Then I design jobs around the fixture plate when cutting multiple parts. No more need to keep track of multiple work offsets if I just start with a slightly over length piece of bar stock.

    I have wished I had a vise on the machine a couple times, but I do have 4 other machines in the shop that still have vises mounted on the table.. Five if you count the little toy mill drill. The Hurco still has 2 8 inch vises dialed in on the table. Its got both cut in place steel step jaws and soft step jaws labeled for each vise.

    Fixture plates are not as useful for single one off unique parts or repair jobs, but for small scale production they really helped me juice up my productivity. I'm seriously considering them for my two quick change fast spindle machines.

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    Bob La Londe
    http://www.YumaBassMan.com


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    Member AUSTINMACHINING's Avatar
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    Default Re: Vises vs Fixture Plates

    [I use a hybrid approach as I don't use fixtures too often. I have two vises on the table trammed together. I design the fixtures to span the two vises. If I was doing production, and wanted to keep vises on the table, Orange vise makes a pallet system that works with their vises that looks pretty cool.

    Vises vs Fixture Plates-2020-01-18_19-52-11_resize_99-jpg



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    Member Bob La Londe's Avatar
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    Default Re: Vises vs Fixture Plates

    Nice setup.

    I did consider a pallet system. It would be nice to be able to preload stock.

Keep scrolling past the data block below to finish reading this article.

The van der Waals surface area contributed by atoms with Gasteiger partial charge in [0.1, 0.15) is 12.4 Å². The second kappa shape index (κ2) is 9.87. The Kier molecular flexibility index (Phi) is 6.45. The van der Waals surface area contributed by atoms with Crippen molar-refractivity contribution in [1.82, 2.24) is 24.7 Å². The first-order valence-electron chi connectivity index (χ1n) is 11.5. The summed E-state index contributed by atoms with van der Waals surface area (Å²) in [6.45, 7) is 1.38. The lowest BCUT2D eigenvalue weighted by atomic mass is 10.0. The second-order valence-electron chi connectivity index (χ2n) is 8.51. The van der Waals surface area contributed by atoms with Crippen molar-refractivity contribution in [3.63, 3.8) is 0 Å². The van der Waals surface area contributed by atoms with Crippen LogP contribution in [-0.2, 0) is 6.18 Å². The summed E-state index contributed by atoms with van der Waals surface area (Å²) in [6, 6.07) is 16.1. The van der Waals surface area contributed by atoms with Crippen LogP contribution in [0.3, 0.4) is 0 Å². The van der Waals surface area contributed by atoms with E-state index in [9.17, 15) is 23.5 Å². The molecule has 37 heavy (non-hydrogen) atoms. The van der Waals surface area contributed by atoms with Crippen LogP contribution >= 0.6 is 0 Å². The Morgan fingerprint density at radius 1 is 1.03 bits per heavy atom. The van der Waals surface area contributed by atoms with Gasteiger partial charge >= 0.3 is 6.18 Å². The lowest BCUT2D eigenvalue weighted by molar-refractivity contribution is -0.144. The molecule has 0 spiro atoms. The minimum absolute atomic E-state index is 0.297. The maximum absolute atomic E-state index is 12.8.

I went with the fixture plates for now because of the ability to design them to use more of the working envelope of the machine. The three little Speedmasters still have grinder vises on them with machined steps in the jaws for now. I am considering fixture plates for two of them though too. The third lighter Speedmaster mostly just gets used for engraving. The biggest headache of the fixture plates is I do have to change them out periodically, and I have to take the time to completely clean the table every time. No swapping them out in a hurry and just go.

    I considered fixture plates for the KMB1 as well, but its nice to have it setup more for job shop work with a pair of vises on the table (also with stepped jaws). I use it a lot for prep work and second op work for the other machines. Its kind of funny. I had originally planned the Tormach for prep and second op work.

    Bob La Londe
    http://www.YumaBassMan.com


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    Member Steve Seebold's Avatar
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    Default Re: Vises vs Fixture Plates

    I make a lot of small parts on my PCNC 1100 and when the job warrants it, I’ll make 2 fixtures then I can have one in the machine running and the other one out on the bench being reloaded.

    You can buy GOOD PARTS or you can buy CHEAP PARTS, but you can't buy GOOD CHEAP PARTS.


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    Member deadlykitten's Avatar
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    Default Re: Vises vs Fixture Plates